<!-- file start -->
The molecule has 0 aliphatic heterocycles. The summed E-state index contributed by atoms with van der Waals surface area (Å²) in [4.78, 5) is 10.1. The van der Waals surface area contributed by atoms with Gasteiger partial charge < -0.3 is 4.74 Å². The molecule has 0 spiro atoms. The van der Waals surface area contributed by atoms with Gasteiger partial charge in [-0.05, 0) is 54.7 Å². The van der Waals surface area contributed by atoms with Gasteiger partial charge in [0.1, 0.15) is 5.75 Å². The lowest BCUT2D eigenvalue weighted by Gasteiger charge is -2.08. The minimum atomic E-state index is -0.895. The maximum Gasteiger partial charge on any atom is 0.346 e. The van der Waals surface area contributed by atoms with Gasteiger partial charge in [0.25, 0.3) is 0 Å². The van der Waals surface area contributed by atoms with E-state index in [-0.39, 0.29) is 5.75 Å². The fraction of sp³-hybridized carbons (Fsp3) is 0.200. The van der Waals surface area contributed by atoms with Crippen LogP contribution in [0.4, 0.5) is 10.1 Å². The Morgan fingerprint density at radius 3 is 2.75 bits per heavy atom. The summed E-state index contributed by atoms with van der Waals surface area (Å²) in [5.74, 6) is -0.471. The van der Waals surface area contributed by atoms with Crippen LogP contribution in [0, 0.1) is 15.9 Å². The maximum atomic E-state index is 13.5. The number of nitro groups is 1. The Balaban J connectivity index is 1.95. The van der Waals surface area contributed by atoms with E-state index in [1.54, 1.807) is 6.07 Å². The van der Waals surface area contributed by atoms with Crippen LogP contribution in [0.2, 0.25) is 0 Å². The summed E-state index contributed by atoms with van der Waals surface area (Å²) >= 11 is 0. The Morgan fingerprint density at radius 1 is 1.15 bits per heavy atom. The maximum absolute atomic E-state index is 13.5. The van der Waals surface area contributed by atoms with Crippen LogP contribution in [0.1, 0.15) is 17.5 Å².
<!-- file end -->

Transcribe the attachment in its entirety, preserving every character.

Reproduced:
The molecule has 0 aliphatic heterocycles. The summed E-state index contributed by atoms with van der Waals surface area (Å²) in [4.78, 5) is 10.1. The van der Waals surface area contributed by atoms with Gasteiger partial charge < -0.3 is 4.74 Å². The molecule has 0 spiro atoms. The van der Waals surface area contributed by atoms with Gasteiger partial charge in [-0.05, 0) is 54.7 Å². The van der Waals surface area contributed by atoms with Gasteiger partial charge in [0.1, 0.15) is 5.75 Å². The lowest BCUT2D eigenvalue weighted by Gasteiger charge is -2.08. The minimum atomic E-state index is -0.895. The maximum Gasteiger partial charge on any atom is 0.346 e. The van der Waals surface area contributed by atoms with Gasteiger partial charge in [0.25, 0.3) is 0 Å². The van der Waals surface area contributed by atoms with E-state index in [-0.39, 0.29) is 5.75 Å². The fraction of sp³-hybridized carbons (Fsp3) is 0.200. The van der Waals surface area contributed by atoms with Crippen LogP contribution in [0.4, 0.5) is 10.1 Å². The Morgan fingerprint density at radius 3 is 2.75 bits per heavy atom. The summed E-state index contributed by atoms with van der Waals surface area (Å²) in [5.74, 6) is -0.471. The van der Waals surface area contributed by atoms with Crippen LogP contribution in [0, 0.1) is 15.9 Å². The maximum atomic E-state index is 13.5. The number of nitro groups is 1. The Balaban J connectivity index is 1.95. The van der Waals surface area contributed by atoms with E-state index in [1.54, 1.807) is 6.07 Å². The van der Waals surface area contributed by atoms with Crippen LogP contribution in [0.2, 0.25) is 0 Å². The summed E-state index contributed by atoms with van der Waals surface area (Å²) >= 11 is 0. The Morgan fingerprint density at radius 1 is 1.15 bits per heavy atom. The maximum absolute atomic E-state index is 13.5. The van der Waals surface area contributed by atoms with Crippen LogP contribution in [0.1, 0.15) is 17.5 Å².